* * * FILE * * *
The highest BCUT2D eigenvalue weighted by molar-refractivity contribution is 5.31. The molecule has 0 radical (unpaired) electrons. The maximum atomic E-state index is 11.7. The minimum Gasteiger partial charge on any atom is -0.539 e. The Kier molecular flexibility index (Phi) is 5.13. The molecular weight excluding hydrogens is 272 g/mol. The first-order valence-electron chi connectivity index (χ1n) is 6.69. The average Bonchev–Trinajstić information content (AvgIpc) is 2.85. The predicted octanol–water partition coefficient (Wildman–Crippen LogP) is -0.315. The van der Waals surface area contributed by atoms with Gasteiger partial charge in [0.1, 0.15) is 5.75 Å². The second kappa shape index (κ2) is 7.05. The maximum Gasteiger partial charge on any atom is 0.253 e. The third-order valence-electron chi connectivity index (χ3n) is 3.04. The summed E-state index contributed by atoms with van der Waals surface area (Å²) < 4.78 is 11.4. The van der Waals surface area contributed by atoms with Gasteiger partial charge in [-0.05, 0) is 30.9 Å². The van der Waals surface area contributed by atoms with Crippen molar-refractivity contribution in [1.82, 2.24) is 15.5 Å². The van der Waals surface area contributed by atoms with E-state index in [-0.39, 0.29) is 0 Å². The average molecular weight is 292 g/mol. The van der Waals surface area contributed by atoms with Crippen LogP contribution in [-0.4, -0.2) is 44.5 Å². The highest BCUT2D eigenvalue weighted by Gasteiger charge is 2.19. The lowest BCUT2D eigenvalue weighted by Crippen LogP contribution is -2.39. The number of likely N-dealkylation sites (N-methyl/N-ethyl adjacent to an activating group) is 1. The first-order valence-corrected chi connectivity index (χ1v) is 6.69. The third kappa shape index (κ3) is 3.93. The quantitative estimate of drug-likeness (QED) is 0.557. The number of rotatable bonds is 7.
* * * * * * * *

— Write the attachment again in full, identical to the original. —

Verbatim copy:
The highest BCUT2D eigenvalue weighted by molar-refractivity contribution is 5.31. The molecule has 0 radical (unpaired) electrons. The maximum atomic E-state index is 11.7. The minimum Gasteiger partial charge on any atom is -0.539 e. The Kier molecular flexibility index (Phi) is 5.13. The molecular weight excluding hydrogens is 272 g/mol. The first-order valence-electron chi connectivity index (χ1n) is 6.69. The average Bonchev–Trinajstić information content (AvgIpc) is 2.85. The predicted octanol–water partition coefficient (Wildman–Crippen LogP) is -0.315. The van der Waals surface area contributed by atoms with Gasteiger partial charge in [0.1, 0.15) is 5.75 Å². The second kappa shape index (κ2) is 7.05. The maximum Gasteiger partial charge on any atom is 0.253 e. The third-order valence-electron chi connectivity index (χ3n) is 3.04. The summed E-state index contributed by atoms with van der Waals surface area (Å²) < 4.78 is 11.4. The van der Waals surface area contributed by atoms with Gasteiger partial charge in [-0.05, 0) is 30.9 Å². The van der Waals surface area contributed by atoms with Crippen molar-refractivity contribution in [1.82, 2.24) is 15.5 Å². The van der Waals surface area contributed by atoms with E-state index in [-0.39, 0.29) is 0 Å². The average molecular weight is 292 g/mol. The van der Waals surface area contributed by atoms with Crippen LogP contribution in [-0.4, -0.2) is 44.5 Å². The highest BCUT2D eigenvalue weighted by Gasteiger charge is 2.19. The lowest BCUT2D eigenvalue weighted by Crippen LogP contribution is -2.39. The number of likely N-dealkylation sites (N-methyl/N-ethyl adjacent to an activating group) is 1. The first-order valence-corrected chi connectivity index (χ1v) is 6.69. The third kappa shape index (κ3) is 3.93. The quantitative estimate of drug-likeness (QED) is 0.557. The number of rotatable bonds is 7.